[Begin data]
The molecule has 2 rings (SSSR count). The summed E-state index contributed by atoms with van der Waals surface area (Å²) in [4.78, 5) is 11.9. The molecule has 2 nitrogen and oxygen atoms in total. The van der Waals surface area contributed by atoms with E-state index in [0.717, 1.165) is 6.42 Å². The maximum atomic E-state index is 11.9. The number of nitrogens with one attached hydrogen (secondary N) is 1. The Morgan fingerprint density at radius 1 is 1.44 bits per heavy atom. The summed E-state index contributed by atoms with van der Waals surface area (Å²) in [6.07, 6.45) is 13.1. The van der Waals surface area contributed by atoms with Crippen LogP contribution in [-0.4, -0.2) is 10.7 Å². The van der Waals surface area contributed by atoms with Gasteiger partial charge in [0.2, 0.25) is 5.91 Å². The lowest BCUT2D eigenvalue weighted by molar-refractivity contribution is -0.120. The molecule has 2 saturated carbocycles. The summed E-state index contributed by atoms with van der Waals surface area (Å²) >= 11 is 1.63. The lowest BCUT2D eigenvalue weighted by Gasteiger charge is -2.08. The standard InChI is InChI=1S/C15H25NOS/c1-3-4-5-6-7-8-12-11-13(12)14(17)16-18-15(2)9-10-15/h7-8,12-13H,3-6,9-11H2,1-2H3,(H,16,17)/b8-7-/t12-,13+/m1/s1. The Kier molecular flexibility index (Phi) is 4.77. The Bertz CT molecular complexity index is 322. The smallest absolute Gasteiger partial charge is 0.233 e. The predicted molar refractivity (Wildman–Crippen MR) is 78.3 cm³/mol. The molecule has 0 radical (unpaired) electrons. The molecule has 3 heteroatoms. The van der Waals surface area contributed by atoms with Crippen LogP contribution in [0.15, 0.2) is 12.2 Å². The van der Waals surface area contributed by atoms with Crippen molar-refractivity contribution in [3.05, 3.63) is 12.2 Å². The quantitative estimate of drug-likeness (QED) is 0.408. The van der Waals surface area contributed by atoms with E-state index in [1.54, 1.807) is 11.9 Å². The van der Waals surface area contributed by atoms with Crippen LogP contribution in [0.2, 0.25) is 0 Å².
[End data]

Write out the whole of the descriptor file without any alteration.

The molecule has 2 rings (SSSR count). The summed E-state index contributed by atoms with van der Waals surface area (Å²) in [4.78, 5) is 11.9. The molecule has 2 nitrogen and oxygen atoms in total. The van der Waals surface area contributed by atoms with E-state index in [0.717, 1.165) is 6.42 Å². The maximum atomic E-state index is 11.9. The number of nitrogens with one attached hydrogen (secondary N) is 1. The Morgan fingerprint density at radius 1 is 1.44 bits per heavy atom. The summed E-state index contributed by atoms with van der Waals surface area (Å²) in [6.07, 6.45) is 13.1. The van der Waals surface area contributed by atoms with Crippen LogP contribution in [-0.4, -0.2) is 10.7 Å². The van der Waals surface area contributed by atoms with Gasteiger partial charge in [0.2, 0.25) is 5.91 Å². The lowest BCUT2D eigenvalue weighted by molar-refractivity contribution is -0.120. The molecule has 2 saturated carbocycles. The summed E-state index contributed by atoms with van der Waals surface area (Å²) >= 11 is 1.63. The lowest BCUT2D eigenvalue weighted by Gasteiger charge is -2.08. The standard InChI is InChI=1S/C15H25NOS/c1-3-4-5-6-7-8-12-11-13(12)14(17)16-18-15(2)9-10-15/h7-8,12-13H,3-6,9-11H2,1-2H3,(H,16,17)/b8-7-/t12-,13+/m1/s1. The Kier molecular flexibility index (Phi) is 4.77. The Bertz CT molecular complexity index is 322. The smallest absolute Gasteiger partial charge is 0.233 e. The predicted molar refractivity (Wildman–Crippen MR) is 78.3 cm³/mol. The molecule has 0 radical (unpaired) electrons. The molecule has 3 heteroatoms. The van der Waals surface area contributed by atoms with Crippen LogP contribution in [0.15, 0.2) is 12.2 Å². The van der Waals surface area contributed by atoms with Crippen molar-refractivity contribution in [3.05, 3.63) is 12.2 Å². The quantitative estimate of drug-likeness (QED) is 0.408. The van der Waals surface area contributed by atoms with E-state index in [1.54, 1.807) is 11.9 Å². The van der Waals surface area contributed by atoms with Crippen LogP contribution in [0.2, 0.25) is 0 Å².